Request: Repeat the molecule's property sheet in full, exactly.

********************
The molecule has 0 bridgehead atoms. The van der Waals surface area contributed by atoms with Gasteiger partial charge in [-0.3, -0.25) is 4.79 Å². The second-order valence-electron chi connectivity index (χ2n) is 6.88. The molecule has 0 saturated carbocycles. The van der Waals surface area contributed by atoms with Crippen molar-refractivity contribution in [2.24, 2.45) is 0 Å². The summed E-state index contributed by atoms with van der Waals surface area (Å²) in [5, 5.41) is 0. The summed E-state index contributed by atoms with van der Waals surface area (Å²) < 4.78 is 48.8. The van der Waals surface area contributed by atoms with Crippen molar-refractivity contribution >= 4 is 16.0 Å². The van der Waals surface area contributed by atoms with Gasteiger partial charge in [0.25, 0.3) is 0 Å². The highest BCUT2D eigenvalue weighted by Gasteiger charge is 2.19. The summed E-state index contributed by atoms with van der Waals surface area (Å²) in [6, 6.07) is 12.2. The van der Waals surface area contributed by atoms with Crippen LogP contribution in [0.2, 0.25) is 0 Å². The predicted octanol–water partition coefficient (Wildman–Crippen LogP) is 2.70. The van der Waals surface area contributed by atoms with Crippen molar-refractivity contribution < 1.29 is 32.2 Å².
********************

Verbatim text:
The molecule has 0 bridgehead atoms. The van der Waals surface area contributed by atoms with Gasteiger partial charge in [-0.3, -0.25) is 4.79 Å². The second-order valence-electron chi connectivity index (χ2n) is 6.88. The molecule has 0 saturated carbocycles. The van der Waals surface area contributed by atoms with Crippen molar-refractivity contribution in [2.24, 2.45) is 0 Å². The summed E-state index contributed by atoms with van der Waals surface area (Å²) in [5, 5.41) is 0. The summed E-state index contributed by atoms with van der Waals surface area (Å²) < 4.78 is 48.8. The van der Waals surface area contributed by atoms with Crippen molar-refractivity contribution >= 4 is 16.0 Å². The van der Waals surface area contributed by atoms with Gasteiger partial charge in [0.25, 0.3) is 0 Å². The highest BCUT2D eigenvalue weighted by Gasteiger charge is 2.19. The summed E-state index contributed by atoms with van der Waals surface area (Å²) in [6, 6.07) is 12.2. The van der Waals surface area contributed by atoms with Crippen LogP contribution in [0.2, 0.25) is 0 Å². The predicted octanol–water partition coefficient (Wildman–Crippen LogP) is 2.70. The van der Waals surface area contributed by atoms with Crippen molar-refractivity contribution < 1.29 is 32.2 Å².